“Which country is the most attractive market for my expansion in Latin America?” –
“What is the best strategy to enter and conquer this market?” –
“How do I find the right partner to support my business in Latin America?” –
“What are the costs and risks involved in our market entry and how can we control them?”
If you are in charge of expanding your company’s presence in Latin America you will inevitably be confronted with questions such as these. And you will have to come up with the right answers. Every case might result in a different answer, yet there are some generally valid points that every company or investor should keep in mind when planning to do business or invest in Latin America.
Here’s what I have learned in 9 years of advising and supporting foreign companies and investors as Market Entry Specialist in Latin America:
Step 7: Time to Crunch The Numbers: Create Your Budget
Once you have selected the country, defined the strategy and business model and chosen the local experts, it is time to plan the budget for your venture. Your research will have given you a rough idea of your sales potential in the short and long term. My advice: Be very, very conservative in your sales projections and generous when defining the timeline for your break even point. It goes without saying that each case is different and that the time to reach break even does vary wildly, and – let’s face it – in some cases this moment never comes. But whenever I meet a company who expects to start making money in the first year of entering Latin America I recommend them to either add one or two years to their timeline or to better go looking in another part of the world for their expansion. I know this sounds harsh but I have seen too many companies with unrealistic sales projections and insufficient financial endurance who, after a short adventure left the region with nothing but losses and disappointments. Those companies have one thing in common: they did not take the time to get to know the country first, do their research, use the help of local experts to get a realistic picture of the market potential and then create a budget that actually makes sense.
Summary: How to create a realistic budget for your market entry
- Research the market to reach realistic sales projections – be conservative!
- Use the help of local experts to understand the labor costs, the pros and cons of different labor contracts, risks related to employing local staff etc.
- Get various quotations for the expert services you will require (e.g. legal, accounting, tax, HR, admin, customs, relocation, property agents)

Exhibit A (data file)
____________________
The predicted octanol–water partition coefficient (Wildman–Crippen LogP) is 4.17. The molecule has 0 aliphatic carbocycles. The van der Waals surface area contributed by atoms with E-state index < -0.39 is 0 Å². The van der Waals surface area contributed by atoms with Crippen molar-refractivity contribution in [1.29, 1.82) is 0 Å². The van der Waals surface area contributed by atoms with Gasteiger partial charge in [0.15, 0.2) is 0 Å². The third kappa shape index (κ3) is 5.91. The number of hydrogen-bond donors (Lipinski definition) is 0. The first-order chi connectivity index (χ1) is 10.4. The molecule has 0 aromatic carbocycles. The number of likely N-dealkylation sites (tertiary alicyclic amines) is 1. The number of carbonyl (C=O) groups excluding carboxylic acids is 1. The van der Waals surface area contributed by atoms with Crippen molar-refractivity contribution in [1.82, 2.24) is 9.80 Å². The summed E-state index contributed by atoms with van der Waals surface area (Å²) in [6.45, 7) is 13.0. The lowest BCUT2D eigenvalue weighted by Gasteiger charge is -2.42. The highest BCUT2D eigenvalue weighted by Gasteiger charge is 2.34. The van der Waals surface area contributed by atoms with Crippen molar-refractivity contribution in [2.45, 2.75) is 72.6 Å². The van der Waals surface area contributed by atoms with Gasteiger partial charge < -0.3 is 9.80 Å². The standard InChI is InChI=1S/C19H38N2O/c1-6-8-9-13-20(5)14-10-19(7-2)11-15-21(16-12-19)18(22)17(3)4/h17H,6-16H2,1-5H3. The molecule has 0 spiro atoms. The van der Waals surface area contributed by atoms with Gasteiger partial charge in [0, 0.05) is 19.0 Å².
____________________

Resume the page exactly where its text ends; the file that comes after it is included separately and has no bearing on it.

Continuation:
- Use the help of local experts to get a clear picture of the fees and taxes that will apply for you (income tax, local taxes, company registration fees, import tariffs, etc.) and what your options are to minimize your tax burden.
- Worst case scenario: Quantify and include your exit costs (liquidation of labor contracts and local company, early termination penalties of supplier contracts, legal fees etc.)
- Include a reserve / buffer for unforeseen expenses.
- Always keep in mind: No budget or business plan ever works out exactly as planned and clocks in Latin America are ticking slower, so be conservative and allow for enough time to reach break even!
Following the 9 steps during your market entry process will bring you a big step closer to success. At Ongresso, we help you unlock the potential of Latin America by assisting you with successful market entry and long-term growth in the region.
Contact us to set up a free consultation to talk about how we can help you succeed in Latin America.
Daniel Breitenmoser is the Founder and CEO of Ongresso, a Market Specialist in Latin America who assists foreign companies with market entry and the achievement of long term success in the region. In his 9 years in Latin America, Daniel has helped an extensive list of clients across a variety of industries understand local business culture and implement their business model. His passion is to share his knowledge with like-minded people to jointly unlock the potential of Latin America. Originally from Switzerland, Daniel has found his new home in Medellin, Colombia.
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